After Supreme Court decision, “Being Black at U of M” just got harder

Over a week ago, I was packing my bags to return home to Michigan after spending four months interning at the progressive think tank, Center for American Progress, in Washington D.C. As I nostalgically tucked away my belongings and zipped my suitcases, tears began to roll down my face, stinging my cheeks. After a few minutes, I wiped the tears away and smiled to myself, as I thought about being able see my family and friends for the month before I would be returning to the nation’s capital to work for the Congressional Black Caucus.

As I stepped off the plane after only an hour and fifteen-minute flight, I was hit by a cold gust of wind, a rather fitting reminder of the unpredictable Michigan weather I was able to escape from the past few months. A few days later, I started my mornings as I always do; I reached for my iPhone to turn off my alarm and began to read through The New York Times. While scrolling through the morning’s headlines, my eyes froze on what I did not believe to be true: the United States Supreme Court upheld Michigan’s ban on colleges and universities to use race and ethnicity as one of the factors in admissions review in the case Schuette v. Coalition to Defend Affirmative Action. A pit began to form in my stomach as I thought about what the effects of this would mean for minority students like me.

Upon stepping foot in my first political science class at the University of Michigan in the fall of 2011, I quickly realized something — I was only one of a handful of African American students in a lecture of nearly 200 students. Over the course of my time at U of M, I have become even more aware of the racial issues facing one of the world’s most prestigious public universities.

In my political science and philosophy courses, the topic of affirmative action is almost always addressed by professors and graduate student instructors. In one class in particular, Law and Philosophy, the rather touchy subject became even more difficult to discuss when my class was placed in small groups to discuss Grutter v. Bollinger and Gratz v. Bollinger. While it would have been easy to sit back in my chair and remain quiet and let my white peers share their feelings about the university’s history of affirmative action cases, I knew I could not let the class period go by without sharing the feelings I often harbored inside in fear of being labeled the “token” black advocate. I spoke in a matter-of-fact tone as I began to share my opinion on the issue; however, I knew my voice alone would not be a catalyst for change.

Last October, the university’s Black Student Union began a social movement on Twitter, #BBUM, Being Black at the University of Michigan, that quickly began to make local and national news headlines. The BSU’s work has been applauded and supported by many, as its executive board, members, and supporters have been advocates for advancement, accessibility, and acceptance for minority students. Through tireless work with Michigan’s leaders and administrators, the BSU has revitalized the conversation on what steps the university ought to take in order to increase African American and Latino enrollment. Unfortunately, the ruling in Schuette v. Coalition to Defend Affirmative Action is likely to make the process of increasing minority student enrollment more bureaucratic and complicated.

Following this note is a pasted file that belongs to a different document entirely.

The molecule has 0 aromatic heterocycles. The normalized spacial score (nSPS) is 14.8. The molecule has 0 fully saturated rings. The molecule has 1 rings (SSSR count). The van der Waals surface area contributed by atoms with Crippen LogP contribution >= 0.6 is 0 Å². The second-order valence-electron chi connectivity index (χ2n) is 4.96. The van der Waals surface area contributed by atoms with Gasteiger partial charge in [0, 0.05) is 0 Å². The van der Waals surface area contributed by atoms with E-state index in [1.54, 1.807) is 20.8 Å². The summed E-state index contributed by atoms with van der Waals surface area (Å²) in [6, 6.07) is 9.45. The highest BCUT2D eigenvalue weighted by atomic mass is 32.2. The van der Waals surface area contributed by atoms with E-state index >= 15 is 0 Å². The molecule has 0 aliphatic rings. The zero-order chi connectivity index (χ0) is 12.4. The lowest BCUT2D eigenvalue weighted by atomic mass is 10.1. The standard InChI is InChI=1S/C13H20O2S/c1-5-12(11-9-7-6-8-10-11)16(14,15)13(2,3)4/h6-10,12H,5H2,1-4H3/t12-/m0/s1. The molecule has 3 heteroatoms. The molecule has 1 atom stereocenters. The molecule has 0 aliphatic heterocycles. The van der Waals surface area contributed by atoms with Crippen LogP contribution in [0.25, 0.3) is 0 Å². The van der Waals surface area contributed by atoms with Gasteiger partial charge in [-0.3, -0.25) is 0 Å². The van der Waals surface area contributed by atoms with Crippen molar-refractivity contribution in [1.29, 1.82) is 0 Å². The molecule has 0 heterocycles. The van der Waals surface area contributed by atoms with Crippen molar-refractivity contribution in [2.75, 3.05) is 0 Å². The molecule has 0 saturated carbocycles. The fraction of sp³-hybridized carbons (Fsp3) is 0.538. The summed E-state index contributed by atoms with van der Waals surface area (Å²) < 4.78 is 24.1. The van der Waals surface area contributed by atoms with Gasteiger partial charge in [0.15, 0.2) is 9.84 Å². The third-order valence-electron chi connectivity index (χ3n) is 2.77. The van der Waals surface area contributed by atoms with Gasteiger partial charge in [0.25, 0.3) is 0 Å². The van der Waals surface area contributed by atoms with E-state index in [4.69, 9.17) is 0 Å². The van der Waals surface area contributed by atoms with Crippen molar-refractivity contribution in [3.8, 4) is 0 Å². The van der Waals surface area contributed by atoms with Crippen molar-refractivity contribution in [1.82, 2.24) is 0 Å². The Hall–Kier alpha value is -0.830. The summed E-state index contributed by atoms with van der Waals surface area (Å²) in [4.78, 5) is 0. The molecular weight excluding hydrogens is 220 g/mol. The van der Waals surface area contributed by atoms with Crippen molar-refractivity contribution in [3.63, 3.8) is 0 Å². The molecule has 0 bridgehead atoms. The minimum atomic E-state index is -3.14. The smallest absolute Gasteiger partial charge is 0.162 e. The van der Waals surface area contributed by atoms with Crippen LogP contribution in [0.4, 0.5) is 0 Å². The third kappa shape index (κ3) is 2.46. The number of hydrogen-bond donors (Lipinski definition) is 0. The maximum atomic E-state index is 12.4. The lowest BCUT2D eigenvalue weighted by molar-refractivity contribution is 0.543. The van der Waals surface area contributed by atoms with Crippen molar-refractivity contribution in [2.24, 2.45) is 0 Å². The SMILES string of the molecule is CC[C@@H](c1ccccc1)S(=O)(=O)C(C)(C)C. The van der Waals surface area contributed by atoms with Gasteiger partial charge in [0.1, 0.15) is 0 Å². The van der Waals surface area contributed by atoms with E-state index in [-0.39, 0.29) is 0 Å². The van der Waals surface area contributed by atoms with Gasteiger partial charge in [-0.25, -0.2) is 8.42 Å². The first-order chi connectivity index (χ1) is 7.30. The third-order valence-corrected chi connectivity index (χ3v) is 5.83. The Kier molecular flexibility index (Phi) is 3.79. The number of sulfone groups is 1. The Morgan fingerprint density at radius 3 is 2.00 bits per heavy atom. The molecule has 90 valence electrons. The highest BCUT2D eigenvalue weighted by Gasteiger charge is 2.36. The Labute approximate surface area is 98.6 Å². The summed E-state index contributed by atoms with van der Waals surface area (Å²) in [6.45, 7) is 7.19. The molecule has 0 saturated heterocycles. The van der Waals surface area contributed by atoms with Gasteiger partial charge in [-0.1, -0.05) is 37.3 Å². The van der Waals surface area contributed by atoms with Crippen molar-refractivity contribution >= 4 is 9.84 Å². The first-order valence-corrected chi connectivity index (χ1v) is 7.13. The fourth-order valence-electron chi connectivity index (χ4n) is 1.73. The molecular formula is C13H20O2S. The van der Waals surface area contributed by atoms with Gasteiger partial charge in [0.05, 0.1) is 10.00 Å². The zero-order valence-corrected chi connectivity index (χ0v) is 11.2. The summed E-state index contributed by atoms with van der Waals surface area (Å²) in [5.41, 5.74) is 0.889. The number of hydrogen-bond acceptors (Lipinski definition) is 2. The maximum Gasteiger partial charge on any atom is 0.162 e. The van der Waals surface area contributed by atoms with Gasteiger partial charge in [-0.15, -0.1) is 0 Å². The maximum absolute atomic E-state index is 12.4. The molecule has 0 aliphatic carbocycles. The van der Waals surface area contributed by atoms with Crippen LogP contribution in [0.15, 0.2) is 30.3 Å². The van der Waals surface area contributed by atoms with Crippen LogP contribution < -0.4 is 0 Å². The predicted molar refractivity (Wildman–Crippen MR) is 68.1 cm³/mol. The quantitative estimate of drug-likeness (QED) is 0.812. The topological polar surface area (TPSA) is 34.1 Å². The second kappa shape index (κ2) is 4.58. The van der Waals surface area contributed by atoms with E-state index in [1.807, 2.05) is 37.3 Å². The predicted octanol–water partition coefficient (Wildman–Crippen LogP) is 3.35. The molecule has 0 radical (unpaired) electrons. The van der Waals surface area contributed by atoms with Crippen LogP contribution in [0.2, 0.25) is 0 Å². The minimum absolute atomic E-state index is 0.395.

After reading several news articles about the ruling, I became increasingly frustrated at the majority decision written by Justice Anthony Kennedy. Kennedy attempted to turn the conversation away from race and towards a voter’s rights issue, which is not surprising, as many conservatives in the United States take the same approach when discussing public policy issues that disproportionately affect America’s marginalized groups. While I obviously am opposed to the court’s decision, I have made a conscious effort to remain positive and keep a clear perspective.

My experiences of being a black student at Michigan, working at CAP, and being raised in a blended family that is politically-involved in progressive movements, has taught me valuable lessons I will carry with me my entire life. One of the greatest is that when faced with adversity, it is imperative to understand all sides of an issue, regardless of your personal position on it. I have been particularly inspired by the U of M’s Black Student Union for they have worked to tackle an issue impeding many students with courage, grace, and humility.

As I return to campus for my senior year at Michigan, I intend to share the many lessons I learned while in Washington D.C. with my peers in an effort to continue to promote change, despite what happens at the local, state, and federal levels of government. In doing so, I will keep one of my favorite quotes by Mark Twain in the back of my mind, “Whenever you find yourself on the side of the majority, it is time to pause and reflect.”

Photo: President Barack Obama is shown at a campaign event with University of Michigan students last year. AP